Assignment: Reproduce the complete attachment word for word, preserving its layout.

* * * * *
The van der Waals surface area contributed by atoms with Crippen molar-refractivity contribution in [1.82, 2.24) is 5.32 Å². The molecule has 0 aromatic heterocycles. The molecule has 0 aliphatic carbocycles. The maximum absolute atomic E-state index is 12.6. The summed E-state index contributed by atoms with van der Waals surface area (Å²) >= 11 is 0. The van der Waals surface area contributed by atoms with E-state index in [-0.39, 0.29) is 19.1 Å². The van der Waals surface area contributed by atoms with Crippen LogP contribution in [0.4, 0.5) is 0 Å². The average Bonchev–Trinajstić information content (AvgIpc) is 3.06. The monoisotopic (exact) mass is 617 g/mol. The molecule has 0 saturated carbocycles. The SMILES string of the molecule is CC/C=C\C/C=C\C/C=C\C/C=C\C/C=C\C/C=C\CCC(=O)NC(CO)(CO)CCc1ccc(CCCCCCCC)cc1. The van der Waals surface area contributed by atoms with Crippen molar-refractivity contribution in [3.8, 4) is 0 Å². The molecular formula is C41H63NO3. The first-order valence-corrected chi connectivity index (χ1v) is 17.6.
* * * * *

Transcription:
The van der Waals surface area contributed by atoms with Crippen molar-refractivity contribution in [1.82, 2.24) is 5.32 Å². The molecule has 0 aromatic heterocycles. The molecule has 0 aliphatic carbocycles. The maximum absolute atomic E-state index is 12.6. The summed E-state index contributed by atoms with van der Waals surface area (Å²) >= 11 is 0. The van der Waals surface area contributed by atoms with E-state index in [-0.39, 0.29) is 19.1 Å². The van der Waals surface area contributed by atoms with Crippen LogP contribution in [0.4, 0.5) is 0 Å². The average Bonchev–Trinajstić information content (AvgIpc) is 3.06. The monoisotopic (exact) mass is 617 g/mol. The molecule has 0 saturated carbocycles. The SMILES string of the molecule is CC/C=C\C/C=C\C/C=C\C/C=C\C/C=C\C/C=C\CCC(=O)NC(CO)(CO)CCc1ccc(CCCCCCCC)cc1. The van der Waals surface area contributed by atoms with Crippen molar-refractivity contribution in [3.8, 4) is 0 Å². The molecular formula is C41H63NO3. The first-order valence-corrected chi connectivity index (χ1v) is 17.6.